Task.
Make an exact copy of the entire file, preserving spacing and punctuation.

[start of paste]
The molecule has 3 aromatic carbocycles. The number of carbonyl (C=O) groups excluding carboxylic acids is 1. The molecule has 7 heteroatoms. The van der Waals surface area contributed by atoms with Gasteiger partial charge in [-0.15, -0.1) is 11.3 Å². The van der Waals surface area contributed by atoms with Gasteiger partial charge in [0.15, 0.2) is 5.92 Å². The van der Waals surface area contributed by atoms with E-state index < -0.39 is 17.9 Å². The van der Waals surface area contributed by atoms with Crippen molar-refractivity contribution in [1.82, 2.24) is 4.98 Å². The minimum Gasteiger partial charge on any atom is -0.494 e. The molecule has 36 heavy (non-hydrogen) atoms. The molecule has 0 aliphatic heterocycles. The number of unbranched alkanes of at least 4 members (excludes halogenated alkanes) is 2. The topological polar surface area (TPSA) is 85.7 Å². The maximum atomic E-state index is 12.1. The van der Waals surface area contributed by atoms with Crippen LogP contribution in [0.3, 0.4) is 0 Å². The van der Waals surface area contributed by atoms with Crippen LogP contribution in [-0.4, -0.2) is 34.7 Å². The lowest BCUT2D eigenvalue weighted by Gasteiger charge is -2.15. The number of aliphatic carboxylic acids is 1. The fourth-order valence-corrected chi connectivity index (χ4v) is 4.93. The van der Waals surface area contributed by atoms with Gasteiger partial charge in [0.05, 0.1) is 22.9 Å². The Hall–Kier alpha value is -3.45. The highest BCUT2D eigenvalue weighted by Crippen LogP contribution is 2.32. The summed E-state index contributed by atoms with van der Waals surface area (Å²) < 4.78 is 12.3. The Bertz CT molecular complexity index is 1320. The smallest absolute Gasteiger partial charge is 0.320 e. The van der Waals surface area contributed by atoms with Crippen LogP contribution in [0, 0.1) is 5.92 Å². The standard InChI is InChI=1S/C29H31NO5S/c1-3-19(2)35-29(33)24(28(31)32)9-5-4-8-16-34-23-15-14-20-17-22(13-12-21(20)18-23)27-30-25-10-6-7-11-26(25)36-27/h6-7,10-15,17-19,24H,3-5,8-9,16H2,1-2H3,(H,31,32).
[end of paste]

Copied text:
The molecule has 3 aromatic carbocycles. The number of carbonyl (C=O) groups excluding carboxylic acids is 1. The molecule has 7 heteroatoms. The van der Waals surface area contributed by atoms with Gasteiger partial charge in [-0.15, -0.1) is 11.3 Å². The van der Waals surface area contributed by atoms with Gasteiger partial charge in [0.15, 0.2) is 5.92 Å². The van der Waals surface area contributed by atoms with E-state index < -0.39 is 17.9 Å². The van der Waals surface area contributed by atoms with Crippen molar-refractivity contribution in [1.82, 2.24) is 4.98 Å². The minimum Gasteiger partial charge on any atom is -0.494 e. The molecule has 36 heavy (non-hydrogen) atoms. The molecule has 0 aliphatic heterocycles. The number of unbranched alkanes of at least 4 members (excludes halogenated alkanes) is 2. The topological polar surface area (TPSA) is 85.7 Å². The maximum atomic E-state index is 12.1. The van der Waals surface area contributed by atoms with Crippen LogP contribution in [0.3, 0.4) is 0 Å². The van der Waals surface area contributed by atoms with Crippen LogP contribution in [-0.4, -0.2) is 34.7 Å². The lowest BCUT2D eigenvalue weighted by Gasteiger charge is -2.15. The number of aliphatic carboxylic acids is 1. The fourth-order valence-corrected chi connectivity index (χ4v) is 4.93. The van der Waals surface area contributed by atoms with Gasteiger partial charge in [0.05, 0.1) is 22.9 Å². The Hall–Kier alpha value is -3.45. The highest BCUT2D eigenvalue weighted by Crippen LogP contribution is 2.32. The summed E-state index contributed by atoms with van der Waals surface area (Å²) < 4.78 is 12.3. The Bertz CT molecular complexity index is 1320. The smallest absolute Gasteiger partial charge is 0.320 e. The van der Waals surface area contributed by atoms with Crippen LogP contribution in [0, 0.1) is 5.92 Å². The standard InChI is InChI=1S/C29H31NO5S/c1-3-19(2)35-29(33)24(28(31)32)9-5-4-8-16-34-23-15-14-20-17-22(13-12-21(20)18-23)27-30-25-10-6-7-11-26(25)36-27/h6-7,10-15,17-19,24H,3-5,8-9,16H2,1-2H3,(H,31,32).